The War Of The Roses (Blu-ray Review)

War-Of-The-RosesIn the 80s, cinema had a comedically adventurous trio consisting of a romantic couple and its third wheel in Michael Douglas, Kathleen Turner and Danny DeVito.  They had gone through some Indiana Jones-inspired adventures in Romancing The Stone and its sequel Jewel Of The Nile.  The first was a well respected and loved adventure.  The sequel’s reception left people a bit cold.  Follwing Nile and as a director, DeVito had one darkly comic venture under his belt, Throw Momma From A Train.  Instead of attempting a third piece to the Romancing The Stone series, DeVito opted to bring it together in this dark comedy about divorce featuring a legendary violent battle between the sexes to close the film out.  The film was brought to big success and many consider it the trios best outing of all.

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The War Of The Roses story is told through a narration of sorts from lawyer Gavin D’Amato.  He tells of his friends, the Roses.  Oliver and Barbara met on a day after competing heavily for an item at an auction.  How their relationship begins would ultimately be how it ended.  The couple ends up getting married and having children.  Oliver becomes a busy body concentrating on his work and never giving the appropriate time to his family.  Barbara makes family her #1 priority while trying to start a business of her own.  When Barbara decides divorce is best, Oliver becomes hellbent on not letting her get their property in the divorce.  There’s evil games played between the two and the end results in the ultimate battle for the rights to their home.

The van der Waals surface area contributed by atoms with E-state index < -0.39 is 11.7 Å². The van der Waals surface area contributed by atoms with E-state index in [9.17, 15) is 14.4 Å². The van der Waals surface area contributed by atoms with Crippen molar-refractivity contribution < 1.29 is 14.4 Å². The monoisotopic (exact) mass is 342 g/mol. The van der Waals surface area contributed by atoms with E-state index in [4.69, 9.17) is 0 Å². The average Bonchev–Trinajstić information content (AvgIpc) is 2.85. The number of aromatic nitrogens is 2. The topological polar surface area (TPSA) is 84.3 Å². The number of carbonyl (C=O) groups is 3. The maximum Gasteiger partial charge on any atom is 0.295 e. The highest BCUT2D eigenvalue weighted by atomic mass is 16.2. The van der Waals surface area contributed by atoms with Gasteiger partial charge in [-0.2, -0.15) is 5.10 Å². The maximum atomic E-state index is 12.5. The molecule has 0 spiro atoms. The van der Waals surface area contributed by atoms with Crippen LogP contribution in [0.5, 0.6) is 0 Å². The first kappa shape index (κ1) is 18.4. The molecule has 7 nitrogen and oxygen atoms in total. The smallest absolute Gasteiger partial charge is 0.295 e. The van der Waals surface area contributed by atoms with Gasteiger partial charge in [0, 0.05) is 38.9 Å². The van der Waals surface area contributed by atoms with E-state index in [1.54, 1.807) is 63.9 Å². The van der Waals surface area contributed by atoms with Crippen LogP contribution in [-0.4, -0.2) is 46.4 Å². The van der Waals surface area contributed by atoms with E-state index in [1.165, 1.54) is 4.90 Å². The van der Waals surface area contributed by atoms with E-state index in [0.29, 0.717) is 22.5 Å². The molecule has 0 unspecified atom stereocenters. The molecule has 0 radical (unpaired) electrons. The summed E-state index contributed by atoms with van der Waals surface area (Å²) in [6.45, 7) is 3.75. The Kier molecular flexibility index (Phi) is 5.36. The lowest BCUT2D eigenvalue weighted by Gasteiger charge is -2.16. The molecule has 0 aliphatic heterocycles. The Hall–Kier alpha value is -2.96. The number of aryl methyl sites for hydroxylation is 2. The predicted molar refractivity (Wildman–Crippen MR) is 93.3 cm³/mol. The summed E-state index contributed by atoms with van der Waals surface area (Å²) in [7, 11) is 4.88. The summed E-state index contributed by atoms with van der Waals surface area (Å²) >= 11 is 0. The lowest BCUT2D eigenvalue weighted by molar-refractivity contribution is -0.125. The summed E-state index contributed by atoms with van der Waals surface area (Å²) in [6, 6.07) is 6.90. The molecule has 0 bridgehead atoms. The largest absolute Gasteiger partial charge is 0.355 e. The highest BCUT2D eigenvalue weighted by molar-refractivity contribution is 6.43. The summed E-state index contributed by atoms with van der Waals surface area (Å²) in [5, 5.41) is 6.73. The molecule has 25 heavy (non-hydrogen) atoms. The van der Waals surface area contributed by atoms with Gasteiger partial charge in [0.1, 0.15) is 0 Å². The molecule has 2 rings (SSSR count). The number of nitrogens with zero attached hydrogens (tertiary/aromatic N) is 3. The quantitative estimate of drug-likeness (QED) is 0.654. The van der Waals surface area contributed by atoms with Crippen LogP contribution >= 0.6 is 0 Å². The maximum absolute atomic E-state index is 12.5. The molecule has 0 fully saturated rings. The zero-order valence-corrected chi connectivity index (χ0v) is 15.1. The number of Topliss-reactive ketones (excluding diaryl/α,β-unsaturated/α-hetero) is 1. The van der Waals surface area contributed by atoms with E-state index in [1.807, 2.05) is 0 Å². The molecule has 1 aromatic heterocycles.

The War Of The Roses plays very well in its darkly comic ways.  Danny DeVito brings this tale to life with his well rounded crafting of all the characters in the film.  The movie not only succeeds in just darkly comic material, but it earns its results with excelling in the dramatic and screwball comedy aspects as well.  Not only is the end result of the film sadistically funny, but it also makes you feel bad as we came to really like these characters and really know them in the prior precedings.  This movie could have just been an excuse to just play around until the final act, but to DeVito’s credit, everything beforehand counts just as much.